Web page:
Choosing a cot How to buy a cot
A cot will be one of the bulkiest - as well as one of the most expensive - pieces of baby equipment you'll need to invest in before your little one arrives.
With prices anywhere from £70 for a basic cot up to £700 for a solid oak luxury model, it's worth shopping around to choose a suitable cot to last you through your baby's early months.
It's also worth considering whether you want a cot or cot bed, which can last until your child in around nine years old.
You can view all the different options available and our Best Buys by checking out our cot bed reviews.
Choosing a cot
We asked more than 500 cot owners, along with 600 parents who had bought a convertible cot bed, to tell us what they believed to be the most important considerations when buying one.
Buying a cot: top five factors
|3.||Whether the cot can be converted into a toddler bed|
|4.||Cot has drop-side|
Buying a cot bed: top five factors
|3.||Ease of converting into a toddler bed|
|5.||Ease of using height-adjustable base|
(Which? baby products survey, January 2011)
Cot shopping checklist
A cot bed is a cot with removable sides and end panel so it can be converted into a toddler-sized bed. These are increasingly popular and seem a logical way of lengthening the life of a cot as well as helping to make the move from a cot to a bed as smooth as possible for your child.
Cot beds are larger than cots but are not necessarily much more expensive. Take a look at our video guide to buying a cot bed to find out if it's right for you.
Cot sizes vary. Cots designed to fit 'standard-sized' cot mattresses are a few centimetres narrower than cots designed for 'continental-sized' mattresses - although they're often a similar length. Cots also vary in size within these categories, too. Measurements should be clearly displayed on the cot label.
The advantage of a larger cot is that your baby will have more room - and it may work out a more practical option if you and your baby are happy to continue using a cot well into toddling years. However, a smaller cot will be perfectly adequate for a growing baby.
The base height of most cots can be adjusted as your baby grows. You can choose the highest level for the first few months, so you can lift your baby in and out easily, then reposition at a lower level when your baby starts to pull him- or herself up, so he or she stays secure in the cot.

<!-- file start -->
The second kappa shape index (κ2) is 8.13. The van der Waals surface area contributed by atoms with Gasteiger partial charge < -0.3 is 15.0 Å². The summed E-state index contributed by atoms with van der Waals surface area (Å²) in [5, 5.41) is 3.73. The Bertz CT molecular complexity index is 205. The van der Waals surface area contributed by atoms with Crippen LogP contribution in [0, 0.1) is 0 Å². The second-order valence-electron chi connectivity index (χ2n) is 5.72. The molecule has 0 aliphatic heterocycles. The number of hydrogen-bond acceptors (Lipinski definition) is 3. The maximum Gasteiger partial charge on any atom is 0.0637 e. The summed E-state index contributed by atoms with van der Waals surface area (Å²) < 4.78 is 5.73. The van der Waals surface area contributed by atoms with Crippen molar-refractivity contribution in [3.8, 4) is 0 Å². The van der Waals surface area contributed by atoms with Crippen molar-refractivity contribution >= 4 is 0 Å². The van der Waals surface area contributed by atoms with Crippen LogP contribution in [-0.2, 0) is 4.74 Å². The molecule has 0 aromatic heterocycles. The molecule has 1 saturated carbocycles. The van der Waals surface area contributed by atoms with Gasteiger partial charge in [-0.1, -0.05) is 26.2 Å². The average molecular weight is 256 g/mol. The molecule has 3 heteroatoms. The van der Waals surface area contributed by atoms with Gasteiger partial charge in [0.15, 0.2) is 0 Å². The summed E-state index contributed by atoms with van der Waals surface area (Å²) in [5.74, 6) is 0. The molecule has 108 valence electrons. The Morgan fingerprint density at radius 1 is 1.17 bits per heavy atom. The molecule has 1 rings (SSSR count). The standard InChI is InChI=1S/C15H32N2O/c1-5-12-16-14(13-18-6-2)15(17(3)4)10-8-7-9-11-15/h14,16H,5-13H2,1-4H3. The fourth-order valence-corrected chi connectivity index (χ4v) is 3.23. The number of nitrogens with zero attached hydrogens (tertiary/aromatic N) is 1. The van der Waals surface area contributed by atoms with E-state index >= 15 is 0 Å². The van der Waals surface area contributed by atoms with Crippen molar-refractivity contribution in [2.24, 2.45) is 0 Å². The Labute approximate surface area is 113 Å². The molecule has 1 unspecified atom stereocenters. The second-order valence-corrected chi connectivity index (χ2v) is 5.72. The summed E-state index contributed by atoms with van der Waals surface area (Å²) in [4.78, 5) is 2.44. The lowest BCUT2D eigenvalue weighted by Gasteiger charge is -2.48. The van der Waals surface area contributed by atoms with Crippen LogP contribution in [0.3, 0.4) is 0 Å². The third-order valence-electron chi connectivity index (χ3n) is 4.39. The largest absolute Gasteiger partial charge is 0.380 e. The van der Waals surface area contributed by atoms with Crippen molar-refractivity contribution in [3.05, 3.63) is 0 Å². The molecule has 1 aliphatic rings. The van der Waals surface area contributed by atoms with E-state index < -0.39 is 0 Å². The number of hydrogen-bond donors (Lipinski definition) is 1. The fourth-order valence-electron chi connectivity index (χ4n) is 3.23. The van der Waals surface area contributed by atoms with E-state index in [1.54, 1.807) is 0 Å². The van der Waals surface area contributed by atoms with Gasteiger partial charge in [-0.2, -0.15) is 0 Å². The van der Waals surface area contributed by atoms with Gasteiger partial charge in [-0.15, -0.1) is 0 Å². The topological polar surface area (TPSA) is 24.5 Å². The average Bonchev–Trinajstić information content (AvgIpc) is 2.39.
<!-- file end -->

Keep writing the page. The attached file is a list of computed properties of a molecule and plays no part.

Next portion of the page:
Cots tend to have a two- or three-position base, although a few have more. Two positions are fine for most people’s needs.
Fixed or drop sides?
Most cots available have drop sides. One side of the cot will have a mechanism designed to let you lower the side so you can lift your baby in and out with ease. Some cots have drop mechanisms on both sides.
'Nudge and lift' mechanisms, when you push the side of the cot into a position where it can be lowered, can be useful because you can operate them with one hand. Other cots have a trigger mechanism, a foot pedal or a couple of catches to undo.
New rules to ban drop-side cots in the United States came into effect in 2011, following the deaths of at least 32 babies because of defective drop-side cots since 2000 and recalls on 11 million cots since 2007.
British cots come under European safety standards - always make sure you look out for the BS EN 716: 2005 - which are different to those in the US.
So far, there hasn't been a ban on drop-sides in Europe, although there has been an adjustment to the European standards, which now say that drop-sides are required to lock in the lower position.
Chomping on the edge of a cot is a habit many babies seem to relish. Choose a cot with a teething rail – a protective covering lining the side-edges of the cot – if you want to avoid the risk of damage.
Some cots have casters or mounted wheels - handy, if you want to move your cot into to a different room. It also makes for easier cleaning under and around the cot.
You can buy cots with a removable side so you can position the cot right next to your bed. The base can be adjusted so your baby’s mattress can be lined up with yours, which makes night-time feeding easier.
We're reviewed the NCT Bednest, a crib similar to a cot that allows you to sleep next to your baby, so find out whether we thought it was worth the money.
Travel cots are portable cots that you can fold up and put in a bag to take away with you. Most have a plastic or metal frame, woven fabric and mesh sides and a hard segmented bottom with a folding, lightly padded mattress. Our dedicated travel cots guide has more in-depth advice.